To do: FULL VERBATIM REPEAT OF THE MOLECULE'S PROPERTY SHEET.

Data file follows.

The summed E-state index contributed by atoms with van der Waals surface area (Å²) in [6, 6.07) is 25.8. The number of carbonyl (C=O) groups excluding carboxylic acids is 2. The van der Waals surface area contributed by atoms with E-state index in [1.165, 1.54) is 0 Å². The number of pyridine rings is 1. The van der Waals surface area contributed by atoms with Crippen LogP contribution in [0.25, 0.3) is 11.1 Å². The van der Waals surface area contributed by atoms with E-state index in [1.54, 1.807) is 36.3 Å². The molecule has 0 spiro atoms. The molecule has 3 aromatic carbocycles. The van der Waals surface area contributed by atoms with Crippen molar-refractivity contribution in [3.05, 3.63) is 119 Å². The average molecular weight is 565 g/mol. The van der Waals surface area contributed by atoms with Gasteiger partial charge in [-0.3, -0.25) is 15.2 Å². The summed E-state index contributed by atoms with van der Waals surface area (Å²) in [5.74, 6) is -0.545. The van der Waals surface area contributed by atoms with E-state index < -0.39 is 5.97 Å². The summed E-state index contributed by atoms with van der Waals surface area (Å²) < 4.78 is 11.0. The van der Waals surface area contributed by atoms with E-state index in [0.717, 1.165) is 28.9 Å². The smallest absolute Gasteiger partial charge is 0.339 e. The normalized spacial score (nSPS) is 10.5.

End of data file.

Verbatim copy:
The summed E-state index contributed by atoms with van der Waals surface area (Å²) in [6, 6.07) is 25.8. The number of carbonyl (C=O) groups excluding carboxylic acids is 2. The van der Waals surface area contributed by atoms with E-state index in [1.165, 1.54) is 0 Å². The number of pyridine rings is 1. The van der Waals surface area contributed by atoms with Crippen LogP contribution in [0.25, 0.3) is 11.1 Å². The van der Waals surface area contributed by atoms with E-state index in [1.54, 1.807) is 36.3 Å². The molecule has 0 spiro atoms. The molecule has 3 aromatic carbocycles. The van der Waals surface area contributed by atoms with Crippen molar-refractivity contribution in [3.05, 3.63) is 119 Å². The average molecular weight is 565 g/mol. The van der Waals surface area contributed by atoms with Gasteiger partial charge in [-0.3, -0.25) is 15.2 Å². The summed E-state index contributed by atoms with van der Waals surface area (Å²) in [5.74, 6) is -0.545. The van der Waals surface area contributed by atoms with E-state index < -0.39 is 5.97 Å². The summed E-state index contributed by atoms with van der Waals surface area (Å²) < 4.78 is 11.0. The van der Waals surface area contributed by atoms with E-state index in [0.717, 1.165) is 28.9 Å². The smallest absolute Gasteiger partial charge is 0.339 e. The normalized spacial score (nSPS) is 10.5.